Sometimes event organizers need to be out of a venue by a certain time, sometimes the event runs long and everyone is tired, sometimes they just are interested in announcing the awards and calling it a day. There is no requirement that any specific scripting be used. Sure, it would be nice, but it isn't required. This would be good feedback to share directly, that you would like to see something like this at a future event, and perhaps you can volunteer to work with them and design a scripting template for them as a suggestion.

          Comment


          • #6
            I think all of us who have responded to the thread are US/Canada. I know someone else who was at that event and asked for additional insight.

            Apparently, the normal advancement criteria we in the US are familiar with was not used. Teams were told they need 100pts on the game to move on to the National level. They didn't need to win or do anything particular in another category. The teams were not informed of their score at the end of their runs. The 8 teams that moved on were simply announced at the end of the event. It sounds like it was all about the robot. :-(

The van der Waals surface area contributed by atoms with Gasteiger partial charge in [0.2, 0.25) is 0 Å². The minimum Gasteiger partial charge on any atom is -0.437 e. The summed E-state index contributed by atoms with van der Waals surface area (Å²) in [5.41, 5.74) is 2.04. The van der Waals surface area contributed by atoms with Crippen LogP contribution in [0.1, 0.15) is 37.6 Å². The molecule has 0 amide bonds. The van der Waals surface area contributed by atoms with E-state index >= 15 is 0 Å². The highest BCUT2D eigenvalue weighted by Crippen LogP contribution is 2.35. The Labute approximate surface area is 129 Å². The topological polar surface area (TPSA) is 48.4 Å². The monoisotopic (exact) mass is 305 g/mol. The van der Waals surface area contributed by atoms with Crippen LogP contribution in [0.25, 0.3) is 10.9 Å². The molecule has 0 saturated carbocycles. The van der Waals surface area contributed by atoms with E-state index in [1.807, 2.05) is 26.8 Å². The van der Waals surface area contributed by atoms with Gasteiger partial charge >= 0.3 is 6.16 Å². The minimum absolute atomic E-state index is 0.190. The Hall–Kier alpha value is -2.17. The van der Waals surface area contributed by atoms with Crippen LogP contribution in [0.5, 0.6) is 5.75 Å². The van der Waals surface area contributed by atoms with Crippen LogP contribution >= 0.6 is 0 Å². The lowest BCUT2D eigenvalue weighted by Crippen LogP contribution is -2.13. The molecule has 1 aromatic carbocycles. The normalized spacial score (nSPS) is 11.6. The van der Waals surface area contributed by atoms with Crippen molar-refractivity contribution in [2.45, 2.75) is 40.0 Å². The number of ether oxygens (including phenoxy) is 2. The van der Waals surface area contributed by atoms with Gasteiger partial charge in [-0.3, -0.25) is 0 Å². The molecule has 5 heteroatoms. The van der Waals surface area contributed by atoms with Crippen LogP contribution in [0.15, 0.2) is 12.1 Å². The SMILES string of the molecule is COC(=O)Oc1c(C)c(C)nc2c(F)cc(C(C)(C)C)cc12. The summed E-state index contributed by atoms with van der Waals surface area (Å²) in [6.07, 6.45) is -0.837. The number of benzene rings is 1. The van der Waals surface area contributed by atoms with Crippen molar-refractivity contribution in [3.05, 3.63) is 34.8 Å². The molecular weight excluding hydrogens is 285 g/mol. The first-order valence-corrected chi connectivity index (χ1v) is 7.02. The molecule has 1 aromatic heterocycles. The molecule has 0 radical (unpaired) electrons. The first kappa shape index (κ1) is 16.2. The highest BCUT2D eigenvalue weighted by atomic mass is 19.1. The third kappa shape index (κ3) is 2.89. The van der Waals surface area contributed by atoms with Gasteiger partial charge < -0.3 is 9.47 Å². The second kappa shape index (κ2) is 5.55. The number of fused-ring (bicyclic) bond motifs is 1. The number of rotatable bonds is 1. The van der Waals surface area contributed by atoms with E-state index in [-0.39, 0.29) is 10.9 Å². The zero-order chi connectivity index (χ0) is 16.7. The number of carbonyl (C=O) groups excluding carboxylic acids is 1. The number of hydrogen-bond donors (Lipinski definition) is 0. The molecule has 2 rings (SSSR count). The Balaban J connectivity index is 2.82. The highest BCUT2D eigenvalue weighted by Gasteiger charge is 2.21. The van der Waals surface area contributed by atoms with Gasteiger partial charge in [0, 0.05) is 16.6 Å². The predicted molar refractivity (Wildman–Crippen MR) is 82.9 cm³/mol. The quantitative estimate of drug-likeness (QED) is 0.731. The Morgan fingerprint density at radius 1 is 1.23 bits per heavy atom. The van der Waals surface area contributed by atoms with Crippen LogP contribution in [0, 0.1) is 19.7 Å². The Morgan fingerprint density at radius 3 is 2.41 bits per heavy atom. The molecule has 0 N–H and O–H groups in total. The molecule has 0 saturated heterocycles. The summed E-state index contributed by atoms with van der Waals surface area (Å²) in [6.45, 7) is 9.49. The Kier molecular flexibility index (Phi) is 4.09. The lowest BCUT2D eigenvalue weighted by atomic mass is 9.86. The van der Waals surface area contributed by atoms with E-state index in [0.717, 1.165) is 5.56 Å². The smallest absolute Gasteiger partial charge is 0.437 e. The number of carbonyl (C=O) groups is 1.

I can understand why stemdroid was anxious to see the score. Even teams that moved on have no idea what score they got.

            The story seems consistent with the information on this page: https://www.indiastemfoundation.org/...sion-criteria/
            Mentor: Not the Droids You Are Looking For - retired (World Festival Champion's 2018)
            Judge: Western PA, World Festival, Razorback Open, Mountain State
            Head Referee: Western PA Championships

            Comment


            • #7
              With every other team advancing I can see why they are using a different criteria. FLL criteria start to break down when you advance 25% of the teams and you have to start adjusting the robot game threshold numbers, otherwise it is the only thing that decides who advances and the project, robot design and core values mean nothing.

              This is the problem with treating the robot game differently than project, design and core values. When everything was weighted evenly at 25% you didn't have to worry about the size of the tournament and the number of teams advancing. I never had a chance to see which problem this modified scoring was meant to fix.

              Comment


              • #8
                Originally posted by shelbydavis View Post